maybe i’m reading too much in and I don’t understand math but does this mean task manager is just doing a point-in-time reading at each refresh? Less leading, if you know: how’s it getting that data?
— Chris 🌈🌟 (@tuba_man) December 3, 2019
There’s not much math directly involved, but yes this is what it means, mostly. There are many programs running on a modern PC. Note that in the next phase of this post, I am simplifying greatly, and not using proper industry terms to make this more comprehensible. That said, programs operate in “time slices” that they request from the CPU (remember, eliding a lot here!*) The CPU has a clock speed, say 2.5Ghz. That means each second, it can do 2.5 billion things.**
There is no way to represent the complexity of what the CPU might be doing here in the task manager, or anywhere else. It simply occurs too quickly for human comprehension. Even 1/1000 as fast as modern computers operate would be too rapid.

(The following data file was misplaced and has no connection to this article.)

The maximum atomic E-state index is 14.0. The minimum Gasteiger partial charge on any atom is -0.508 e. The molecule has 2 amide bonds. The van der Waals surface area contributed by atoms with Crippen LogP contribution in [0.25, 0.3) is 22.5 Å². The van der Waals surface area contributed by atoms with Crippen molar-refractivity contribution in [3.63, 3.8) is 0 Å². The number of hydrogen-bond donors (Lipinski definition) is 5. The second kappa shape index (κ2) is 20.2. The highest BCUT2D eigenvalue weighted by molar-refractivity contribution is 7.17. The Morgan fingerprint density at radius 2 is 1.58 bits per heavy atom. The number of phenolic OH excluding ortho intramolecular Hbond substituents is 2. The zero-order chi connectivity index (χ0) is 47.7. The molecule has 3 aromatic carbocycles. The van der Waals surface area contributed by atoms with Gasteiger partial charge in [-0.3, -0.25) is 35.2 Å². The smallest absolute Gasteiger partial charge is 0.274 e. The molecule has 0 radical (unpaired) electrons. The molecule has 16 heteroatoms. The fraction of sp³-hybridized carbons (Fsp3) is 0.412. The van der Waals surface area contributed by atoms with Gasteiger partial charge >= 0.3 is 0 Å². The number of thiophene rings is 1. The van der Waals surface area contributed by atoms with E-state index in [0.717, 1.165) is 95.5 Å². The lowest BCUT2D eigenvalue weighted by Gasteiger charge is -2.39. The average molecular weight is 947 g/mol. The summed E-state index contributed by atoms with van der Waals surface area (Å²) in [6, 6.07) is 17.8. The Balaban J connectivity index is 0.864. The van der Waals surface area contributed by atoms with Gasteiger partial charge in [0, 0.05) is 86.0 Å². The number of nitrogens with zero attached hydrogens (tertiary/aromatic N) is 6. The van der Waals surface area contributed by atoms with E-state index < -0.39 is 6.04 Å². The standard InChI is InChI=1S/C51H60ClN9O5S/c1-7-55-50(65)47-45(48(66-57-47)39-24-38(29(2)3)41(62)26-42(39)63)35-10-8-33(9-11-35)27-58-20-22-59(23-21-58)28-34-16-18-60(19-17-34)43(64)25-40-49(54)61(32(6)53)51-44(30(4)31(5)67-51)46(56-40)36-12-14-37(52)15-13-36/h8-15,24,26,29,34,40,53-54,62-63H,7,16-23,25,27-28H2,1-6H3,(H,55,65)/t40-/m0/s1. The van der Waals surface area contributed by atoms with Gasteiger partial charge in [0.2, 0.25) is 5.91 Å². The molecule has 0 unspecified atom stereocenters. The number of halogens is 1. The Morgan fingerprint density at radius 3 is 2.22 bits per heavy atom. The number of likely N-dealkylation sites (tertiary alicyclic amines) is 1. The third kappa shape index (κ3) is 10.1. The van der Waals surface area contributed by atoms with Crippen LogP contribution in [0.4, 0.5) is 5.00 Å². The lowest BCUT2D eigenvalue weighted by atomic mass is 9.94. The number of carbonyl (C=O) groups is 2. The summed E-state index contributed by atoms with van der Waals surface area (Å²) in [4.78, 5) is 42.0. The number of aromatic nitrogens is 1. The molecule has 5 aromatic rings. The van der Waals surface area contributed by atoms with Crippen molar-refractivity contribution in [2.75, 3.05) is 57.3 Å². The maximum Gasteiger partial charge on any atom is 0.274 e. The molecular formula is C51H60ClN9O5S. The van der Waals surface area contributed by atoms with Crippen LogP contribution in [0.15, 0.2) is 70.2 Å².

In the task manager, and anywhere else, all that you see is sampled and “smudged,” meaning that some important events (like CPU spiking) that might happen for a few milliseconds show up for longer than that in the task manager so they can actually be visible. There’s more going on than this, too, but it’s all a hack to make the opaque and incomprehensible transparent and understandable. The amazing part is that it works well enough to be usable given the disparity between human and computer speed.
*This is not how a computer actually works. There are at least three layers between what I am saying here.
**A very, very extreme simplification in at least six different ways.